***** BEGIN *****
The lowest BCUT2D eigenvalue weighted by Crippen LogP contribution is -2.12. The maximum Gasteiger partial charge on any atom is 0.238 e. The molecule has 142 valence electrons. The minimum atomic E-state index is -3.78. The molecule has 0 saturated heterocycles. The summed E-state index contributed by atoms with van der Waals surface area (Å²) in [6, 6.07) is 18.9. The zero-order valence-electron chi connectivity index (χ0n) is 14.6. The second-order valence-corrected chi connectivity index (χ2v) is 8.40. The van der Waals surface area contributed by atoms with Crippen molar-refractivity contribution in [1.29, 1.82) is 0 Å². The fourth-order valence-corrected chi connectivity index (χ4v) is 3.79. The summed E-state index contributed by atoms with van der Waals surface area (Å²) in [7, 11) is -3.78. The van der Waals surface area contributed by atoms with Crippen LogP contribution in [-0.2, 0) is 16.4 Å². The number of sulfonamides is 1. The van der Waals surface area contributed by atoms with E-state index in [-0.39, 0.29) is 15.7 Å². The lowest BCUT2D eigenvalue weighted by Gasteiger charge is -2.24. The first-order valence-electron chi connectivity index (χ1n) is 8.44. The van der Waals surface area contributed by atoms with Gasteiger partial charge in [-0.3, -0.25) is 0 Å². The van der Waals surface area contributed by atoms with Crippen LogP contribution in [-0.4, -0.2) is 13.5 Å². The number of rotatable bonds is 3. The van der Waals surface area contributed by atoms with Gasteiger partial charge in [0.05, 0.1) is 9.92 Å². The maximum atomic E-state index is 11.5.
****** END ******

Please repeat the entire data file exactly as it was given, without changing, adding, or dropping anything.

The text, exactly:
The lowest BCUT2D eigenvalue weighted by Crippen LogP contribution is -2.12. The maximum Gasteiger partial charge on any atom is 0.238 e. The molecule has 142 valence electrons. The minimum atomic E-state index is -3.78. The molecule has 0 saturated heterocycles. The summed E-state index contributed by atoms with van der Waals surface area (Å²) in [6, 6.07) is 18.9. The zero-order valence-electron chi connectivity index (χ0n) is 14.6. The second-order valence-corrected chi connectivity index (χ2v) is 8.40. The van der Waals surface area contributed by atoms with Crippen molar-refractivity contribution in [1.29, 1.82) is 0 Å². The fourth-order valence-corrected chi connectivity index (χ4v) is 3.79. The summed E-state index contributed by atoms with van der Waals surface area (Å²) in [7, 11) is -3.78. The van der Waals surface area contributed by atoms with Crippen LogP contribution in [-0.2, 0) is 16.4 Å². The number of sulfonamides is 1. The van der Waals surface area contributed by atoms with E-state index in [-0.39, 0.29) is 15.7 Å². The lowest BCUT2D eigenvalue weighted by Gasteiger charge is -2.24. The first-order valence-electron chi connectivity index (χ1n) is 8.44. The van der Waals surface area contributed by atoms with Gasteiger partial charge in [-0.3, -0.25) is 0 Å². The van der Waals surface area contributed by atoms with Crippen LogP contribution in [-0.4, -0.2) is 13.5 Å². The number of rotatable bonds is 3. The van der Waals surface area contributed by atoms with Gasteiger partial charge in [0.05, 0.1) is 9.92 Å². The maximum atomic E-state index is 11.5.